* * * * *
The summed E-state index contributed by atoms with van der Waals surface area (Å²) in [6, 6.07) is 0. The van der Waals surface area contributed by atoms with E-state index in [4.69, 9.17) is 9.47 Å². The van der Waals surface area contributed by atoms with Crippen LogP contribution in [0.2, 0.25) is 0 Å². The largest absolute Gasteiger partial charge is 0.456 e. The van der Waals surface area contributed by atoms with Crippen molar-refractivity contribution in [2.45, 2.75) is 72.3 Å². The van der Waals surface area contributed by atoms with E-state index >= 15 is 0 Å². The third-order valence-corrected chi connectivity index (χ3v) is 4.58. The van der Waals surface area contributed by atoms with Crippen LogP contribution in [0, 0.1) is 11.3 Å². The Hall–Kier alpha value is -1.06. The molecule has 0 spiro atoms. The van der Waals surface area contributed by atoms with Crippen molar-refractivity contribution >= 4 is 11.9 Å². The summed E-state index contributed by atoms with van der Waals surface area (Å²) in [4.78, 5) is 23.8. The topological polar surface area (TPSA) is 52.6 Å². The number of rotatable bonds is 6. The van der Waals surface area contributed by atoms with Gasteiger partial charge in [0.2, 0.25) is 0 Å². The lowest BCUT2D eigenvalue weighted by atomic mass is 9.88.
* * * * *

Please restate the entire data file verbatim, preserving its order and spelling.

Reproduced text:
The summed E-state index contributed by atoms with van der Waals surface area (Å²) in [6, 6.07) is 0. The van der Waals surface area contributed by atoms with E-state index in [4.69, 9.17) is 9.47 Å². The van der Waals surface area contributed by atoms with Crippen LogP contribution in [0.2, 0.25) is 0 Å². The largest absolute Gasteiger partial charge is 0.456 e. The van der Waals surface area contributed by atoms with Crippen molar-refractivity contribution in [2.45, 2.75) is 72.3 Å². The van der Waals surface area contributed by atoms with E-state index >= 15 is 0 Å². The third-order valence-corrected chi connectivity index (χ3v) is 4.58. The van der Waals surface area contributed by atoms with Crippen LogP contribution in [0, 0.1) is 11.3 Å². The Hall–Kier alpha value is -1.06. The molecule has 0 spiro atoms. The van der Waals surface area contributed by atoms with Crippen molar-refractivity contribution >= 4 is 11.9 Å². The summed E-state index contributed by atoms with van der Waals surface area (Å²) in [4.78, 5) is 23.8. The topological polar surface area (TPSA) is 52.6 Å². The number of rotatable bonds is 6. The van der Waals surface area contributed by atoms with Gasteiger partial charge in [0.2, 0.25) is 0 Å². The lowest BCUT2D eigenvalue weighted by atomic mass is 9.88.